The Command and Conquer Remastered Collection is everything that it sets out to be. It is a collection of the classics. The game is a fantastic tribute to not only the series but a great representation of some old-school RTS gameplay and most of all, it’s a humble experience with some new added mechanics. First off, the game is old and even with a “remastered” in the title, it shows its rough edges. However, it does a great job bringing the classic moments back even if they come across a little cheesy. That crazy rock soundtrack, although remastered and FMV sequences are often hard to digest, they are delivered in a dish overflowing with nostalgia that all you can do is sit and enjoy them.
Command and Conquer Remastered Collection comes with two games. The first being the 1995 Command and Conquer and the 1996 Command and Conquer Red Alert. While I am more a Zero Hour fan, only because I believe the games stands as the pinnacle to the series, these two titles delivered some fun gameplay.
In a world where Blizzard releases a half-assed Warcraft remaster, Petroglyph has gone above and beyond to make sure the Command and Conquer Remastered Collection hits you in the feels. The game packs the nostalgic charm as from the moment you boot it up you are welcomed to a 90s installation process with a sound card selection. It all plays into the game’s classic idea and anyone who is over 25 will remember these sort of mechanics from back in the day. The whole setup process then turns modern as the game “initializes” 4K and enhanced visuals at it transforms into the remaster I spent time with soon after.
As for the package itself, there’s a lot of content to enjoy. The Command and Conquer Remastered Collection includes all expansions and even the console-exclusive missions. This means it is the best package you can play when looking for some good old Command and Conquer RTS action. In terms of new enhancements, the game features some new gameplay tweaks and some visual and audio changes. All of this is delivered in the best way possible and the change is noticeable from the start. Visuals are more vibrant, spites are sharper and the audio is clearer. This then goes hand-in-hand with the game’s moment-to-moment gameplay to deliver a solid RTS experience.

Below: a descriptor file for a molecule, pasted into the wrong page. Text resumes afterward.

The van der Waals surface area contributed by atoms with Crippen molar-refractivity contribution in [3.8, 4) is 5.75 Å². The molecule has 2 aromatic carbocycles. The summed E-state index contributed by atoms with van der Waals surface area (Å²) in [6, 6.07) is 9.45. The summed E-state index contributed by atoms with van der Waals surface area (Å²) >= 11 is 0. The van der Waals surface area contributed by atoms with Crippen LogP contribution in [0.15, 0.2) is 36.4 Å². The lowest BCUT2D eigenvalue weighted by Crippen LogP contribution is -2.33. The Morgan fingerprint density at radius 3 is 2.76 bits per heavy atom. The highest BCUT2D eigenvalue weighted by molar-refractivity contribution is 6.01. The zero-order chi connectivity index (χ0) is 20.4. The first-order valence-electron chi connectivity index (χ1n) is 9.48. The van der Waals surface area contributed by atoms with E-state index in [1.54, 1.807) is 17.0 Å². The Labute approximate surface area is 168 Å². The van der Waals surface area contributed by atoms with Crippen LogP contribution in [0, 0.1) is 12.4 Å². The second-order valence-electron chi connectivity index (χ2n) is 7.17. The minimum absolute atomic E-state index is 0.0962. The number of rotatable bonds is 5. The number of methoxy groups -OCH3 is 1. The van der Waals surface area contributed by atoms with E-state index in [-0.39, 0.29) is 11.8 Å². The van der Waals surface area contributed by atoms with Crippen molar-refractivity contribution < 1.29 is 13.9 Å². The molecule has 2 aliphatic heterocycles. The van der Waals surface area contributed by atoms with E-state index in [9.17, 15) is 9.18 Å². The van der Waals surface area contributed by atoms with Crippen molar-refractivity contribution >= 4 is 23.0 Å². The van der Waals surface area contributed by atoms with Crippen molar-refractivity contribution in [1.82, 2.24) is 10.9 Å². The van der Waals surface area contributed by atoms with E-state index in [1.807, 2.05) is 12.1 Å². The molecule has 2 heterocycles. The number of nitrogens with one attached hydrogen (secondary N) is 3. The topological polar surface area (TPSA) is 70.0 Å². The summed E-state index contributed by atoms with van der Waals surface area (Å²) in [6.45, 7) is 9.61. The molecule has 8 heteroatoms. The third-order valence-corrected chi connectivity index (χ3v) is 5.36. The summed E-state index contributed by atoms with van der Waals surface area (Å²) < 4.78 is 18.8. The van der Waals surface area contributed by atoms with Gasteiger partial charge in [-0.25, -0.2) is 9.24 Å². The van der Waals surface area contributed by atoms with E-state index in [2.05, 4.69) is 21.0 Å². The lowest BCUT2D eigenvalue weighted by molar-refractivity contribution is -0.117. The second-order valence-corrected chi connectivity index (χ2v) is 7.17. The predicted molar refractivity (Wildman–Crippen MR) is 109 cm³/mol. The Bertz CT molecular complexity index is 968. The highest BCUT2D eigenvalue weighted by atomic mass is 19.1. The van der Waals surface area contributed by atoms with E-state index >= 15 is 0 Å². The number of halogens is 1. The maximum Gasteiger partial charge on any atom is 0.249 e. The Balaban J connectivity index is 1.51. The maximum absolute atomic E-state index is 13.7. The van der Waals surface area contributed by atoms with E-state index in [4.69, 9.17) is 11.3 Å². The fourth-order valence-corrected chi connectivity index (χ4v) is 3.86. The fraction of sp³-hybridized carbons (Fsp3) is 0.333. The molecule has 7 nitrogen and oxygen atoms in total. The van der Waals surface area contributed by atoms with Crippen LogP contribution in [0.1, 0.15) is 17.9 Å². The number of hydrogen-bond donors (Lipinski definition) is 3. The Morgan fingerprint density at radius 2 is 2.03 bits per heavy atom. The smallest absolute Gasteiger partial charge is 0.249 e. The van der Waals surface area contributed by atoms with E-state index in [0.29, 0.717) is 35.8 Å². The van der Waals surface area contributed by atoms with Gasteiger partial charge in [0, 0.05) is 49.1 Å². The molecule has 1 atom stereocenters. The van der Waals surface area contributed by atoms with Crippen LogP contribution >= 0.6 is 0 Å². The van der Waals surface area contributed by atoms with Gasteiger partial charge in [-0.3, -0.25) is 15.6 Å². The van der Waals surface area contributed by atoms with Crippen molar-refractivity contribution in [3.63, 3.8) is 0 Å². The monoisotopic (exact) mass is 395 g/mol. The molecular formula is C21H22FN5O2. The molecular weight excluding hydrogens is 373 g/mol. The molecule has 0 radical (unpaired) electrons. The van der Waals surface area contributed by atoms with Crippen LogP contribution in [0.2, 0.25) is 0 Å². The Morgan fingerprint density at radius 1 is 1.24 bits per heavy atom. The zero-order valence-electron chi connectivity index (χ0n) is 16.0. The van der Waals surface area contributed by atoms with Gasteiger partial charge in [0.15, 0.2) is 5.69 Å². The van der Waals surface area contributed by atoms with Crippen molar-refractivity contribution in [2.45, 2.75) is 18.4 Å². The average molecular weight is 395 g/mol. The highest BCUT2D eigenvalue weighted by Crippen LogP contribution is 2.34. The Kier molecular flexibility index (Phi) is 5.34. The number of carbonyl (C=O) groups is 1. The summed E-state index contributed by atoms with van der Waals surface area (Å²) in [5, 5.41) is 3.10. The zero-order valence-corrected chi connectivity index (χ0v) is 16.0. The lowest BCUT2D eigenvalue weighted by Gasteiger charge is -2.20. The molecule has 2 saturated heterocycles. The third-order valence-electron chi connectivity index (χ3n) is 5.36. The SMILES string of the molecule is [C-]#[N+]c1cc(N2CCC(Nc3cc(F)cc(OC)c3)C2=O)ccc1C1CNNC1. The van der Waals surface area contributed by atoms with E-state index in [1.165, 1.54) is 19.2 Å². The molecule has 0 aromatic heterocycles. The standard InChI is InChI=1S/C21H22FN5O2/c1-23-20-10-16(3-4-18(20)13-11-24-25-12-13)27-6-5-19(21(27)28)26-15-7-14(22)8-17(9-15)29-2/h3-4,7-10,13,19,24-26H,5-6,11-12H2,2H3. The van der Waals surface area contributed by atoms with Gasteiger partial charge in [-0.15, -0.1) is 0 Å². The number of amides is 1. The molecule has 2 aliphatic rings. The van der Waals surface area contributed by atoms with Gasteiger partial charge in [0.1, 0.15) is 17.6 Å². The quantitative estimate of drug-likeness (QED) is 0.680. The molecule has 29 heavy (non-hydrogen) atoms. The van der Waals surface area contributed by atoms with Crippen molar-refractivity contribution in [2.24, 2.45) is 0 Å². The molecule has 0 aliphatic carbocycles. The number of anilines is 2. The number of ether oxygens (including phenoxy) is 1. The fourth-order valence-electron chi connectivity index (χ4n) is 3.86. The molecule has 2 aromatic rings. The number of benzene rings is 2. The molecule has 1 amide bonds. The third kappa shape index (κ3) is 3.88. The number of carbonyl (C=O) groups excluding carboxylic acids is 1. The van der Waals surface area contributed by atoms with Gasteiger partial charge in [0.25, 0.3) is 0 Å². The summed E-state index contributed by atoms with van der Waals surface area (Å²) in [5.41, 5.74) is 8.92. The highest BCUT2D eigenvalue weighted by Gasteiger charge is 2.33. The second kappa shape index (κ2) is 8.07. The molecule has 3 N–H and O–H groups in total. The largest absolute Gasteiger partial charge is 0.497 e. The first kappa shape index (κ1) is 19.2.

The games also include some well-needed quality of life changes which you often see in classic SEGA ports. You now have control over some visual and audio settings, game speed and you can even change your key bindings. In addition to the settings, the gameplay has also seen a few tweaks here and there. You can select a build-queuing system and with the game speed toggle, make your life a lot easier.
Even with the new changes and tweaks, the game is dated and there’s no getting around it. Visuals may be sharper but it’s still a really old game and often plays like one. This is not a remake so don’t expect any new game assets other than some new sound files. This goes across to gameplay too as the overall experience is much more simplified than what you can pick up on the market today. Its streamlined gameplay and simple mechanics may turn some players off. Especially if you are looking for a layered and modern experience. Furthermore, the games don’t grow as you progress through them. After about an hour or so into the first game, the gameplay I experienced was the same I was playing well into the dozenth hour.
While aged, the game is what it is – a classic. This is seen from the moment you boot it up to throughout the FMV clips and even the biggest stages. However, what makes it so great is that it’s not trying to be anything outstanding other than a true and honest remaster. The original source code is also available for both Tiberium Dawn and Red Alert. This means players can create their own mods, story missions and stages. For the die-hard fan, this could deliver countless hours of fan-created content to play through. For those who want a simpler mod experience, you can jump into the Map Editor.
Command and Conquer Remastered Collection does not break ground when it comes to remasters but it successfully delivers a nostalgic-filled experience. Anyone who loved the original games will find a lot to enjoy here. However, you really need to want to play this in order to love it. It’s a pricey buy at R349 meaning you need to get a few dozen hours of gameplay in before it pays for itself. Let’s just hope the Zero Hour series is on the list for a remaster next. Please, EA Games and Petroglyph. I beg you!
This Command and Conquer Remastered Collection Review was based on a code sent to us by EA Games.
Available On: PC | Release Date: 5 June 2020 | Price: R349